So we’re all in limbo following the shock referendum and potential Brexit. I say potential as I’m still hopeful someone with a modicum of sense puts a stop to all this nonsense. Now let’s not get political, I voted to stay and that’s all I’ll say on the matter, I’m not here to start a debate or be called a sore loser, just as I’m not here to berate people for voting leave. But the issue has raised many questions both with locals and ex-pats about whether we’ll return to Britain. So I gave it some thought and as the Clash said back in 1982, I asked myself the question, Should I Stay or Should I Go?

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It’s funny when you meet people who’ve recently moved out here, within minutes they will be saying something along the lines of, “I’ll never go back to England.” I’ve been guilty of saying something similar in the past, and I think it’s the excitement of being on your new life adventure that provokes the remark. But a few years down the line when you’re asked if you’ll ever return the response isn’t blurted out as quickly as previously. The reason I think is because the rose-tinted glasses have slipped and your experiences mean you’re able to make a more informed decision.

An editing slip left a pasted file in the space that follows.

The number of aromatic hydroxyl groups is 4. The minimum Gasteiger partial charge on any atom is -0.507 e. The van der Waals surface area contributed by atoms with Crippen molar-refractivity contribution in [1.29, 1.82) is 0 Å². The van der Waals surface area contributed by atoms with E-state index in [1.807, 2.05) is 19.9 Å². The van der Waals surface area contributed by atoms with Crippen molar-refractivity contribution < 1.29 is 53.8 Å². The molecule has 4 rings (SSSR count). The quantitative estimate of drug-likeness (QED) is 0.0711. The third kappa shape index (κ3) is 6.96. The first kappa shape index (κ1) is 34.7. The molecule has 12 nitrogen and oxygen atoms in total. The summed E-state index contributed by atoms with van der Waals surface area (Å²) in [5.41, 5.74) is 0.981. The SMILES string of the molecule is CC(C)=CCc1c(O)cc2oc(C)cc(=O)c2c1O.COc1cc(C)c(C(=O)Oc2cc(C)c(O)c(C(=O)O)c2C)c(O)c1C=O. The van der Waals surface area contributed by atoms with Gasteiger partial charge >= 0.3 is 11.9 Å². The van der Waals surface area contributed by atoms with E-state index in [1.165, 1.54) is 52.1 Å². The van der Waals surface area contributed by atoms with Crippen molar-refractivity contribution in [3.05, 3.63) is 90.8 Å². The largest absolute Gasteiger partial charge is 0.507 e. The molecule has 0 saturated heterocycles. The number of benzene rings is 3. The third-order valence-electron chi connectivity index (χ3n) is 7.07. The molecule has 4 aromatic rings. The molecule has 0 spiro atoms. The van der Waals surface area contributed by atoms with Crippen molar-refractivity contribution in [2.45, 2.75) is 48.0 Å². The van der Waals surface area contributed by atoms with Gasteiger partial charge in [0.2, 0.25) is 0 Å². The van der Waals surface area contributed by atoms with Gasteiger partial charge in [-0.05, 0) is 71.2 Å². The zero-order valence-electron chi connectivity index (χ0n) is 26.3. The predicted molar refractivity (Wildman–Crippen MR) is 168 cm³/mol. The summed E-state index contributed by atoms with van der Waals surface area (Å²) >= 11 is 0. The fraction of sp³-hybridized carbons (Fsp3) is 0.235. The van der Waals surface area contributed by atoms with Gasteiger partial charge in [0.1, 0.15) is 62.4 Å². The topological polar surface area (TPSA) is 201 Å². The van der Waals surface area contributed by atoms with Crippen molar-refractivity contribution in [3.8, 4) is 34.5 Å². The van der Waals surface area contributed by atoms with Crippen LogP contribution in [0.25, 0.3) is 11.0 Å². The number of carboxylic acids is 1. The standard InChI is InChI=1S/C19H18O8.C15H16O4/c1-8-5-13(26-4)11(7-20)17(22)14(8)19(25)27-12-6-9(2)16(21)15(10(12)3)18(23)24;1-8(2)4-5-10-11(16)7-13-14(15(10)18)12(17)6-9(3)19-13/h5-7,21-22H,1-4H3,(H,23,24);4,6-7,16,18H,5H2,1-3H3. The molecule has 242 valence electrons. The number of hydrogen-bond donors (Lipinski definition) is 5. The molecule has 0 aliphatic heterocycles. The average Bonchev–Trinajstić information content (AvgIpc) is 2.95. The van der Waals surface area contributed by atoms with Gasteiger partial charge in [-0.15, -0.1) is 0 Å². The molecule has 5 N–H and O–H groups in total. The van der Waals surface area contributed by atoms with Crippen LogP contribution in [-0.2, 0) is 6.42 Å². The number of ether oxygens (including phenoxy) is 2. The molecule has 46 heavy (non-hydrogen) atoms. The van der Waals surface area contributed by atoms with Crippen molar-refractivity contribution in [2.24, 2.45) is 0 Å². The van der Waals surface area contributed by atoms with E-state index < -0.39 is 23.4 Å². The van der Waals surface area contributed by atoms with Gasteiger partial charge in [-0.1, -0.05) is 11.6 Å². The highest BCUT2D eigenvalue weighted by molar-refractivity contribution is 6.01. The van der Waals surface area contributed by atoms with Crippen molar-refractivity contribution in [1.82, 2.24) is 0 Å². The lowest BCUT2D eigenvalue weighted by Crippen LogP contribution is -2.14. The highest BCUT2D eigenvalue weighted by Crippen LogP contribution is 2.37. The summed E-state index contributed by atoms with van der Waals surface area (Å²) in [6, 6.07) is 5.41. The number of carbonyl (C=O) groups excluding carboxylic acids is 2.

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Recently at a barbecue I met some new people who’d moved over about a year ago and we had a conversation about returning to the UK. I said once again that I have no plans to return; well that’s the truth, for the time being. I no longer use the word, ‘never’ as I’ve discovered that there’s no such thing as never. People’s situations change; I’ve known people who moved here and loved every minute only to have circumstances dictate their return.